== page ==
I am quoting this directly from the FAA's Instrument Procedures Handbook publication.

"The communication strip provided near the top of FAA approach charts gives flight crews the frequencies that they can expect to be assigned during the approach. The frequencies are listed in the logical order of use from arrival to touchdown."

Here is the communications strip from the plate in the prior page: Comm Strip

Never once have I been trained to contact clearance delivery prior to CTAF during the execution of an instrument approach procedure, much less any time other than when I am trying to get my initial IFR clearance.

Why is this listed before the CTAF? Would a tower or ground frequency not be more appropriate and would it not be more appropriate to have it in logical order as the last frequency, not the second-to-last?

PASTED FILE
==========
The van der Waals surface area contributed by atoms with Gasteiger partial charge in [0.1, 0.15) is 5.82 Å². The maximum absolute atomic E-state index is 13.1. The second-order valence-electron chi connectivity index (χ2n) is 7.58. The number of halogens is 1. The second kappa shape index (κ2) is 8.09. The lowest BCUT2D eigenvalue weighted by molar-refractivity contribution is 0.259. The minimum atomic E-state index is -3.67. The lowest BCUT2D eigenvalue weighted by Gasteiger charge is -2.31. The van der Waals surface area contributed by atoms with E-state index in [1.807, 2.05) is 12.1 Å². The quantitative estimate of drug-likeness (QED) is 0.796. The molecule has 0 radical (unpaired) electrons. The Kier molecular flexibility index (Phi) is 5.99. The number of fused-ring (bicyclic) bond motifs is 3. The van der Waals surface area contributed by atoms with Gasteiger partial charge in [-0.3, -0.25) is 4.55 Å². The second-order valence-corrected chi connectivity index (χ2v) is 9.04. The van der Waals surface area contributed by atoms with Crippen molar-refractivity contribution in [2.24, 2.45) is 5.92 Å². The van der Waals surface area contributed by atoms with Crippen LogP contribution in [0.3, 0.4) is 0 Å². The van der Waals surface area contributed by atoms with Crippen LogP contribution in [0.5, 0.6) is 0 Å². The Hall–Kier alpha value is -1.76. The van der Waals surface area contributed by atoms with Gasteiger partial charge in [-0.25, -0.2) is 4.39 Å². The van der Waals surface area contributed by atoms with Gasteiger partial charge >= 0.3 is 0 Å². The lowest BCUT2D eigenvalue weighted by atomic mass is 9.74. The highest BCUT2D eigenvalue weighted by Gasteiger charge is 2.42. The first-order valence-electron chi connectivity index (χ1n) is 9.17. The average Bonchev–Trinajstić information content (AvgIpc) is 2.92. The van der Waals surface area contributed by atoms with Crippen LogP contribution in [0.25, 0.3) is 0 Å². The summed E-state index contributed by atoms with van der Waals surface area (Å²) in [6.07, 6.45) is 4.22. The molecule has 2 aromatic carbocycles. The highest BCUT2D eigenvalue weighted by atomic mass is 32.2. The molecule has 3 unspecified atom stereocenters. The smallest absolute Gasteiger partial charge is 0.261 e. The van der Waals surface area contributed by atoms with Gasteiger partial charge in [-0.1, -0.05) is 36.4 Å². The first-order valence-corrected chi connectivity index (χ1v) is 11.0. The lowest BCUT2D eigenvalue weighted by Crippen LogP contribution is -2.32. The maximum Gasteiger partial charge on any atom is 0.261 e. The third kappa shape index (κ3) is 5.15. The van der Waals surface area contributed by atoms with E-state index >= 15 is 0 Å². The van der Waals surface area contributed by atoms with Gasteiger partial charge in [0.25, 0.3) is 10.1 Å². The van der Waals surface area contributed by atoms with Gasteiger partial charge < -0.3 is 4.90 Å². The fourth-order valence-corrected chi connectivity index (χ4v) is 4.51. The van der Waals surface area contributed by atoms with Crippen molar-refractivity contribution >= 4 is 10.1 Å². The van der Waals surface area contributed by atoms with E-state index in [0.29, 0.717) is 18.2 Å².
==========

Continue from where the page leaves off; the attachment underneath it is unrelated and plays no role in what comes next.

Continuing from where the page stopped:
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    $\begingroup$ Note that it is an untowered airport, so you'll have to close your flight plan—it might still make sense to ask why it is listed before CTAF though (in the duplicate it is last). $\endgroup$ – Jan Hudec Aug 9 '19 at 19:39
  • $\begingroup$ The other question is asking purely about the existence of clearance delivery on the approach plate. A portion of my question was indeed a duplicate, so those parts have been removed and now the question only reflects matters of the order of appearance rather than the reason for appearance. $\endgroup$ – Ryan Mortensen Aug 9 '19 at 20:15

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